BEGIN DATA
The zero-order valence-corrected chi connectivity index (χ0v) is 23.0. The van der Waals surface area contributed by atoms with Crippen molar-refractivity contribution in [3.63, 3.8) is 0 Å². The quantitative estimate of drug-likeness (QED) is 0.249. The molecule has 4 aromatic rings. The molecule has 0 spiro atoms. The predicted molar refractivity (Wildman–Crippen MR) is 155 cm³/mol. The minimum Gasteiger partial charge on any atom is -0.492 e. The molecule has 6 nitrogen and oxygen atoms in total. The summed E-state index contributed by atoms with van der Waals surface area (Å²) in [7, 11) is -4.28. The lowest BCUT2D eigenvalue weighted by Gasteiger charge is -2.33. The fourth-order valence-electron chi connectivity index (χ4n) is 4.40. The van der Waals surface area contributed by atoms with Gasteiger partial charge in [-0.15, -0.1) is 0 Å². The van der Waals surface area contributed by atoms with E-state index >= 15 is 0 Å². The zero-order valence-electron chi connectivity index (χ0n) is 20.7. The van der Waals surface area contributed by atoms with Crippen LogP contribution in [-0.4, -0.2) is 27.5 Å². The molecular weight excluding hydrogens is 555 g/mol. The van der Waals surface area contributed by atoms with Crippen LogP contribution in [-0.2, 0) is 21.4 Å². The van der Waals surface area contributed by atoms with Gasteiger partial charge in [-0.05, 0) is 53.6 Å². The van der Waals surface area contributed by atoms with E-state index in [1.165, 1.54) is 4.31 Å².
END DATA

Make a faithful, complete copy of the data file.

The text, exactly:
The zero-order valence-corrected chi connectivity index (χ0v) is 23.0. The van der Waals surface area contributed by atoms with Crippen molar-refractivity contribution in [3.63, 3.8) is 0 Å². The quantitative estimate of drug-likeness (QED) is 0.249. The molecule has 4 aromatic rings. The molecule has 0 spiro atoms. The predicted molar refractivity (Wildman–Crippen MR) is 155 cm³/mol. The minimum Gasteiger partial charge on any atom is -0.492 e. The molecule has 6 nitrogen and oxygen atoms in total. The summed E-state index contributed by atoms with van der Waals surface area (Å²) in [7, 11) is -4.28. The lowest BCUT2D eigenvalue weighted by Gasteiger charge is -2.33. The fourth-order valence-electron chi connectivity index (χ4n) is 4.40. The van der Waals surface area contributed by atoms with Gasteiger partial charge in [-0.15, -0.1) is 0 Å². The van der Waals surface area contributed by atoms with E-state index >= 15 is 0 Å². The zero-order valence-electron chi connectivity index (χ0n) is 20.7. The van der Waals surface area contributed by atoms with Crippen LogP contribution in [-0.4, -0.2) is 27.5 Å². The molecular weight excluding hydrogens is 555 g/mol. The van der Waals surface area contributed by atoms with Crippen LogP contribution in [-0.2, 0) is 21.4 Å². The van der Waals surface area contributed by atoms with Gasteiger partial charge in [-0.05, 0) is 53.6 Å². The van der Waals surface area contributed by atoms with E-state index in [1.165, 1.54) is 4.31 Å².